Wednesday, August 4, 2010

daughters will love like you do.

Baccalaureate dinner, 2007
My parents have always been strict, yet occasionally easygoing, people. I remember there’d be times when Dad would scold Na and me for being rude: “Mo ly mao,” he would say, and I’d retreat to my room and sulk, scribbling in my fuzzy yellow diary about how mean he was. Thinking back though, I’m grateful for those lessons in manners. Na and I were raised to make eye contact, introduce people, offer help and take care of others. I've adopted my mother’s penchant for selfless compassion, though it's often coupled with my father’s lack of patience. “You’re such a mom,” observers have told me in the past, and I was never sure if that was a good or bad thing.

As we grow up, we’re faced with a dilemma: Do we want to be like our parents? Whether we can help it or not, there are elements of our parents’ personalities that we inevitably acquire over the years. I notice it more and more everyday in myself. But while I see a lot of my parents’ mannerisms in my own actions and reactions, there’s so much of who I am that has been shaped by the environment and the people I’ve surrounded myself with...as well as the desire to not be like them at all. When my temper rises and I'm quick to lash out, I'm reminded of all of the terrible moments of my childhood that caused me to become withdrawn and I feel guilty for asserting any kind of authority over somebody else. I try, more and more, to calmly collect my thoughts and talk things out, but rationality is difficult when emotions get in the way. I guess in those cases, withdrawing and giving yourself a day or two for space and reflection is necessary, aka the opposite of everything I witnessed at home. I admire my mother's patience all these years, but there were times I wondered how she did it. My own patience would wear too thin and, as evidenced in the past, I've allowed myself to get pushed over and taken advantage of.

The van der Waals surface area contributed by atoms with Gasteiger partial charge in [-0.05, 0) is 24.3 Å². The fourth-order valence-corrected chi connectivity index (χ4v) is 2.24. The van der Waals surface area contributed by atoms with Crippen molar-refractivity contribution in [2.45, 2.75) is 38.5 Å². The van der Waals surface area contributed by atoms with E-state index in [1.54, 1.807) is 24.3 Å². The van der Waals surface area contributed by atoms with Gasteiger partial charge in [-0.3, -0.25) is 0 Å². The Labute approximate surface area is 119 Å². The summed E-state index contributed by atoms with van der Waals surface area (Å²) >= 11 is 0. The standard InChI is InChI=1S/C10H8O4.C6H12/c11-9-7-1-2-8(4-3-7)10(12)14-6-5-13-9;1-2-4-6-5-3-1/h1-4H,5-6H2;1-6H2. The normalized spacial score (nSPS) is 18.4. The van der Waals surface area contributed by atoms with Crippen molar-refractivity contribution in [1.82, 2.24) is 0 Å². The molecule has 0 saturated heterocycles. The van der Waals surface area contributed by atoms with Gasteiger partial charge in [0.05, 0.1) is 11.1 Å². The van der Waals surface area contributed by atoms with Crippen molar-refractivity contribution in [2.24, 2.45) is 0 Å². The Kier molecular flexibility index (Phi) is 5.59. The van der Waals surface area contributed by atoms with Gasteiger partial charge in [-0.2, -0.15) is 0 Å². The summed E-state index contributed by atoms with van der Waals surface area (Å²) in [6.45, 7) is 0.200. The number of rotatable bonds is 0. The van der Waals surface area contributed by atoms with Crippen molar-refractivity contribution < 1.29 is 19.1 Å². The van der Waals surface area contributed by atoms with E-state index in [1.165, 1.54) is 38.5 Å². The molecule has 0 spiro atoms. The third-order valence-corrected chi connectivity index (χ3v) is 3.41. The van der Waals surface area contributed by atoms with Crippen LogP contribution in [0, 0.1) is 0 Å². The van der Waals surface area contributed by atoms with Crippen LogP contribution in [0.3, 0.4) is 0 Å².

I've always found it hard to "be myself" because I've never really tried to base my personality and actions off of somebody else. I never had a "hero" growing up; sure, I admired my sister and mother and there were aspects of their personalities I desired, but as I grew older and began to view the world in a very cynical manner, I stopped idolizing people and apathy crept its way into my mind. I don't know how much of an optimist I would consider myself anymore - but, then again, I was never the "sunshine and rainbows" person I wanted to be.

LHS graduation, 2007
I guess I've started doing things, not because others do them, but because I feel like it's what should be done. If someone comes to me with a problem, I think about how I would want it to be handled and then go off of that. Sometimes it works, sometimes it doesn't. Sadly, I've allowed myself to become consumed by responsibility, which is something I feel has taken away a lot in my life. I've always felt that the burden of other people's problems were much easier to bear than my own selfish torment, but in the past few months I've come to the conclusion that life is too short to take my own emo angst too seriously. Nothing is ever so bad that it can't be overcome. With this outlook and approach, a lot has changed and I think my pessimism is slowly making room for a little ray of sun every now and then.

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